Mujtamai is a group initiative created by Nisreen Haj Ahmad early 2010 after studying and working with professor Marshall Ganz of the Harvard Kennedy School. Mujtama3i Initiative is a non-registered and a non-for-profit social enterprise led by twelve community-organizing specialists: Nisreen Haj Ahmad, Samar Dudin, Eman Nimri, Nizar Farsakh, Achraf Hamzah, Mais Iraqsusi, Rawan AlZein, Kifah Adnan, Sawsan Zaatari, Reem Manna, Basil Jebril, and Noora Awad.
Mujtamai’s mission is to build people power to lead change for justice, rights and freedom through community organizing. It shares knowledge about value-based community organizing, interdependent leadership, and running community campaigns. It also draws on case studies and experience to constantly develop the organizing framework and practices.
– A web platform with open source resources on interdependent leadership, value based community organizing, launching and managing community campaigns for change.
– On going learning opportunities for its community including bimonthly learning circle meetings, speaking events – primarily in Amman Jordan
– Community social media forums for learning and discussion.
What is Community Organizing?
From the perspective of community organizing, leadership is taking responsibility for engaging others to create purpose in the face of uncertainty based on shared values. Community organizing requires identifying those kinds of leaders, coordinating them in leadership teams that build power from their resources and use that power strategically to make concrete changes in the world.
Organizers bring people together and challenge them to act on behalf of their shared values. They develop the relationships, motivate the participation and strategize the pathways. They also take the action that enables people to gain new appreciation of their values, the resources they have access to, and a new capacity to use their resources on behalf of their interests. Organizers work through “dialogues” in relationships, motivation, strategy and action carried out as campaigns.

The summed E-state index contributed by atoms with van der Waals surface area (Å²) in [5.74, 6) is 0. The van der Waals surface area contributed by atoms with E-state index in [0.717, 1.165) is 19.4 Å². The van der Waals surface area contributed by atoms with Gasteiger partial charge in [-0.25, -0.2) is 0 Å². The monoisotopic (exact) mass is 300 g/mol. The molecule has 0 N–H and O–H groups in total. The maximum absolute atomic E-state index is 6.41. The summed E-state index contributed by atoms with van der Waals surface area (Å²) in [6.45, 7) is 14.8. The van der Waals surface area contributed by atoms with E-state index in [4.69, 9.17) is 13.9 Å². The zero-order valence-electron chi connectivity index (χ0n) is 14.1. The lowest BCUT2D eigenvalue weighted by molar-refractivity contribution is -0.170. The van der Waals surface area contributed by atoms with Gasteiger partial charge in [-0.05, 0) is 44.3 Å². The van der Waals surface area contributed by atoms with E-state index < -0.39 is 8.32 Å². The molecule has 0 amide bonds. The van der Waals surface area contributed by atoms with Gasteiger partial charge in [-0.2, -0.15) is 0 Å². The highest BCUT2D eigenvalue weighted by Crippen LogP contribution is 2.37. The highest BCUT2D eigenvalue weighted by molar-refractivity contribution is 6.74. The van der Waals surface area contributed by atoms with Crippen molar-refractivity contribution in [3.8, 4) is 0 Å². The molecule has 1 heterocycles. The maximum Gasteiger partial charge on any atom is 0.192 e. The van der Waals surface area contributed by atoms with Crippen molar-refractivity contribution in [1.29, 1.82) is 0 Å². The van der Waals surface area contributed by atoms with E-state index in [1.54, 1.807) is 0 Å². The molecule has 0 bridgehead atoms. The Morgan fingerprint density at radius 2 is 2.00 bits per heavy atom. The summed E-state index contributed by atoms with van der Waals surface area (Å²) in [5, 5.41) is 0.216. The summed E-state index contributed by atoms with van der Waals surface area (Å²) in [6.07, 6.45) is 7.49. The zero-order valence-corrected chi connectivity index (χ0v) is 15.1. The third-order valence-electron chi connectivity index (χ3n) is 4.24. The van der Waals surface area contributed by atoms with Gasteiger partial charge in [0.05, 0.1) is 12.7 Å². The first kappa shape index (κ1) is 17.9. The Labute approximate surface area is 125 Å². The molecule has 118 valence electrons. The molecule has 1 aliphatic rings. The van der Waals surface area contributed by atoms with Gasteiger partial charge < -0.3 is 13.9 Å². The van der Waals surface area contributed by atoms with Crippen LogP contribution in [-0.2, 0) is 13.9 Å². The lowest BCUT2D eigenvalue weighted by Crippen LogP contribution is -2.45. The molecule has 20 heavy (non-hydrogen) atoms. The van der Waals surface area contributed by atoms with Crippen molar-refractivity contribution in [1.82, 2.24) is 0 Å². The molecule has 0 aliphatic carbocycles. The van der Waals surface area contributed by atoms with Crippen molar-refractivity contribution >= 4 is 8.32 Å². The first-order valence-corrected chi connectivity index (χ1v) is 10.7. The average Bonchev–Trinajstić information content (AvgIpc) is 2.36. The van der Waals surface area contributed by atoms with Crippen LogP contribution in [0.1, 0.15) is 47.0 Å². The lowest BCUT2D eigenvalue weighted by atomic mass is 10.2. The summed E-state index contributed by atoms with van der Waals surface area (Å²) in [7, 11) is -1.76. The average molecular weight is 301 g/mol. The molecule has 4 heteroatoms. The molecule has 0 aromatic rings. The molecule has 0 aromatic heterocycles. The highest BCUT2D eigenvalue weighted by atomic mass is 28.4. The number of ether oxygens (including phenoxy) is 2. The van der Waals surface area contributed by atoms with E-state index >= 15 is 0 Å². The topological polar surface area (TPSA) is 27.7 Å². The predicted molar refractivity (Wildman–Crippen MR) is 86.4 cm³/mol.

Community organizing has proven successful for both social and political change. It works for electoral campaigns as well as environmental campaigns. As an approach it has succeeded in bringing community leadership to education reform and is being tested in the field of health. Realizing the power the community has and acting upon it strategically is the reason for most of the problems and the solution to many. The value based organizing framework – adopted by the Middle East Community Organizing Initiative and developed by Professor Marshall – revolves around five main practices. Our support to the campaigns and our trainings aim to create understanding and build skills in those five practices:
First: Creating Shared Story: Organizing is rooted in shared values expressed as public narrative. Stories help bring alive the values behind the motivation, highlighting each person’s own calling, our calling as a people, and the urgent challenges to that calling we must face. Value-based organizing invites people to escape their “issue silos” and come together so that their diversity becomes an asset not an obstacle.
Second: Creating Shared Relational Commitment: Organizing is based on relationships and creating mutual commitments to work together. It is the process of association – not simply aggregation – that makes a whole greater than the sum of its parts. Through association we can learn to recast our individual interests as common interests- an objective we can use our combined resources to achieve.
Third: Creating Shared Structure: A team leadership structure leads to effective local organizing that integrates local action with national purpose. Volunteer efforts often flounder due to a failure to develop reliable, consistent, and creative individual local leaders. Structured leadership teams encourage stability, motivation, creativity, and accountability – and use volunteer time, skills, and effort effectively. It also presents snowflake model of leadership teams to scale out a campaign.
Fourth: Creating Shared Strategy: Although based on broad values, effective organizing initiatives learn to focus on a clear strategic objective: a way to turn those values into action and to unleash creative deliberation. Responsibility for strategizing local objectives empowers, and motivates local teams.
Fifth: Creating Shared Measurable Action: Organizing outcomes must be clear, measurable, and specific if progress is to be evaluated, accountability practiced, and strategy adapted based on experience. Such measures include volunteers recruited, money raised, people at a meeting, voters contacted, pledge cards signed, laws passed, etc. Regular reporting of progress to goal creates opportunity for feedback, learning, and adaptation.